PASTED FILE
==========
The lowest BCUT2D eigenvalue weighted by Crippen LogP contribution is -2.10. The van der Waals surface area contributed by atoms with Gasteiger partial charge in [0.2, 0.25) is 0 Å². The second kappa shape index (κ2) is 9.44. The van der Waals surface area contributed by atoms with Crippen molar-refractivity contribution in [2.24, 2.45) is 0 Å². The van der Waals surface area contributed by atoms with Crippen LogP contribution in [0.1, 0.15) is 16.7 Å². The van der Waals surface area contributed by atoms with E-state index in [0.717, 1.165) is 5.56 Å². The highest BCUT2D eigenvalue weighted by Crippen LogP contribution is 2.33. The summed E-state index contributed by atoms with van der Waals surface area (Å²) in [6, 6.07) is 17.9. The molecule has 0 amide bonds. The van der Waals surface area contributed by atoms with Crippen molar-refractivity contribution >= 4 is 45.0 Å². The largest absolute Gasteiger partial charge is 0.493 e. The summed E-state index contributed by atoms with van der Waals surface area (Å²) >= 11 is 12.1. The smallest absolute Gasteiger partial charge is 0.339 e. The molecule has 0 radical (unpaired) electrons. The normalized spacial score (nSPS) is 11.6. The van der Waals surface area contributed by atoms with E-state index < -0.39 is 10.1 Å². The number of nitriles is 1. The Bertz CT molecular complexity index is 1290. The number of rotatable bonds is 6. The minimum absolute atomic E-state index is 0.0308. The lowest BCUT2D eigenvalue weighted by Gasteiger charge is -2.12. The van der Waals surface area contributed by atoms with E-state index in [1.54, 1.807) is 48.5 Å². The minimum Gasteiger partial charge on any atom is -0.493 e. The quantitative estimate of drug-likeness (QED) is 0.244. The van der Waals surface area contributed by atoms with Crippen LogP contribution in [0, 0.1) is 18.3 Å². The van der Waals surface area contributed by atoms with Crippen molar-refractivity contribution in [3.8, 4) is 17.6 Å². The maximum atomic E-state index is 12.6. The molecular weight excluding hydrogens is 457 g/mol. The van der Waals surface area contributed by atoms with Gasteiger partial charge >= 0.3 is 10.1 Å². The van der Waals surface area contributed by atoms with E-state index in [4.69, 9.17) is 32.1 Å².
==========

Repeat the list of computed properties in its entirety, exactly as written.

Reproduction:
The lowest BCUT2D eigenvalue weighted by Crippen LogP contribution is -2.10. The van der Waals surface area contributed by atoms with Gasteiger partial charge in [0.2, 0.25) is 0 Å². The second kappa shape index (κ2) is 9.44. The van der Waals surface area contributed by atoms with Crippen molar-refractivity contribution in [2.24, 2.45) is 0 Å². The van der Waals surface area contributed by atoms with Crippen LogP contribution in [0.1, 0.15) is 16.7 Å². The van der Waals surface area contributed by atoms with E-state index in [0.717, 1.165) is 5.56 Å². The highest BCUT2D eigenvalue weighted by Crippen LogP contribution is 2.33. The summed E-state index contributed by atoms with van der Waals surface area (Å²) in [6, 6.07) is 17.9. The molecule has 0 amide bonds. The van der Waals surface area contributed by atoms with Crippen molar-refractivity contribution >= 4 is 45.0 Å². The largest absolute Gasteiger partial charge is 0.493 e. The summed E-state index contributed by atoms with van der Waals surface area (Å²) >= 11 is 12.1. The smallest absolute Gasteiger partial charge is 0.339 e. The molecule has 0 radical (unpaired) electrons. The normalized spacial score (nSPS) is 11.6. The van der Waals surface area contributed by atoms with E-state index < -0.39 is 10.1 Å². The number of nitriles is 1. The Bertz CT molecular complexity index is 1290. The number of rotatable bonds is 6. The minimum absolute atomic E-state index is 0.0308. The lowest BCUT2D eigenvalue weighted by Gasteiger charge is -2.12. The van der Waals surface area contributed by atoms with E-state index in [1.54, 1.807) is 48.5 Å². The minimum Gasteiger partial charge on any atom is -0.493 e. The quantitative estimate of drug-likeness (QED) is 0.244. The van der Waals surface area contributed by atoms with Crippen LogP contribution in [0, 0.1) is 18.3 Å². The van der Waals surface area contributed by atoms with Crippen molar-refractivity contribution in [3.8, 4) is 17.6 Å². The maximum atomic E-state index is 12.6. The molecular weight excluding hydrogens is 457 g/mol. The van der Waals surface area contributed by atoms with Gasteiger partial charge >= 0.3 is 10.1 Å². The van der Waals surface area contributed by atoms with E-state index in [4.69, 9.17) is 32.1 Å².